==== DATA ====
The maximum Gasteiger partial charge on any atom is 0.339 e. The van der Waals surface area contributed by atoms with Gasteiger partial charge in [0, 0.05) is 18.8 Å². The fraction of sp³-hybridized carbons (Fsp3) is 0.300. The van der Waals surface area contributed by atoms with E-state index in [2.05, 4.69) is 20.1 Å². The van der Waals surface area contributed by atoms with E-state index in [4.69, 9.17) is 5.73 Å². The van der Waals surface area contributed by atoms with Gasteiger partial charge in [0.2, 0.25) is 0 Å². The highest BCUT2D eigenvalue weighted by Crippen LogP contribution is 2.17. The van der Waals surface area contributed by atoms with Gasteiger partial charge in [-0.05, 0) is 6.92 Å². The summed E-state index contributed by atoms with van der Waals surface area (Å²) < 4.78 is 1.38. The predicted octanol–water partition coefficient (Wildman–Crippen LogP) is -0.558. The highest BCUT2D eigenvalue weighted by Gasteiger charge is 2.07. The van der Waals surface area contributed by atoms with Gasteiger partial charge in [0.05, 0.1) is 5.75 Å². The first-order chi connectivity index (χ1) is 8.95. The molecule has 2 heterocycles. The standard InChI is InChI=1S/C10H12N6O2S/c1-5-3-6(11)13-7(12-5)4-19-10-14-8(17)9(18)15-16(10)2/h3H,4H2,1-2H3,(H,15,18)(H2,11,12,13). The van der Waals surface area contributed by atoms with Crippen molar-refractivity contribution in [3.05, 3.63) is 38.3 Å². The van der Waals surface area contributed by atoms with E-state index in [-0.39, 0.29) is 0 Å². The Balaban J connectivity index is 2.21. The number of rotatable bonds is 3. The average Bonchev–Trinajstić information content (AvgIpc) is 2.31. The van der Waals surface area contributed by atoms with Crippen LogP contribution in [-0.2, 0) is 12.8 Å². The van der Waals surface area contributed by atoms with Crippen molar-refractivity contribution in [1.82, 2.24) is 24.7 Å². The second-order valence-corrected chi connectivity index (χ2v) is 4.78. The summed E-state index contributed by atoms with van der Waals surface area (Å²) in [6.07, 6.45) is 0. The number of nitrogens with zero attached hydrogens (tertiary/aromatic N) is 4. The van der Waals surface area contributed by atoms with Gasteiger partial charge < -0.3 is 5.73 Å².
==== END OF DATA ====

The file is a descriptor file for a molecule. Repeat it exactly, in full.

The maximum Gasteiger partial charge on any atom is 0.339 e. The van der Waals surface area contributed by atoms with Gasteiger partial charge in [0, 0.05) is 18.8 Å². The fraction of sp³-hybridized carbons (Fsp3) is 0.300. The van der Waals surface area contributed by atoms with E-state index in [2.05, 4.69) is 20.1 Å². The van der Waals surface area contributed by atoms with E-state index in [4.69, 9.17) is 5.73 Å². The van der Waals surface area contributed by atoms with Gasteiger partial charge in [0.2, 0.25) is 0 Å². The highest BCUT2D eigenvalue weighted by Crippen LogP contribution is 2.17. The van der Waals surface area contributed by atoms with Gasteiger partial charge in [-0.05, 0) is 6.92 Å². The summed E-state index contributed by atoms with van der Waals surface area (Å²) < 4.78 is 1.38. The predicted octanol–water partition coefficient (Wildman–Crippen LogP) is -0.558. The highest BCUT2D eigenvalue weighted by Gasteiger charge is 2.07. The van der Waals surface area contributed by atoms with Gasteiger partial charge in [0.05, 0.1) is 5.75 Å². The first-order chi connectivity index (χ1) is 8.95. The molecule has 2 heterocycles. The standard InChI is InChI=1S/C10H12N6O2S/c1-5-3-6(11)13-7(12-5)4-19-10-14-8(17)9(18)15-16(10)2/h3H,4H2,1-2H3,(H,15,18)(H2,11,12,13). The van der Waals surface area contributed by atoms with Crippen molar-refractivity contribution in [3.05, 3.63) is 38.3 Å². The van der Waals surface area contributed by atoms with E-state index in [-0.39, 0.29) is 0 Å². The Balaban J connectivity index is 2.21. The number of rotatable bonds is 3. The average Bonchev–Trinajstić information content (AvgIpc) is 2.31. The van der Waals surface area contributed by atoms with Crippen LogP contribution in [-0.2, 0) is 12.8 Å². The van der Waals surface area contributed by atoms with Crippen molar-refractivity contribution in [1.82, 2.24) is 24.7 Å². The second-order valence-corrected chi connectivity index (χ2v) is 4.78. The summed E-state index contributed by atoms with van der Waals surface area (Å²) in [6.07, 6.45) is 0. The number of nitrogens with zero attached hydrogens (tertiary/aromatic N) is 4. The van der Waals surface area contributed by atoms with Gasteiger partial charge < -0.3 is 5.73 Å².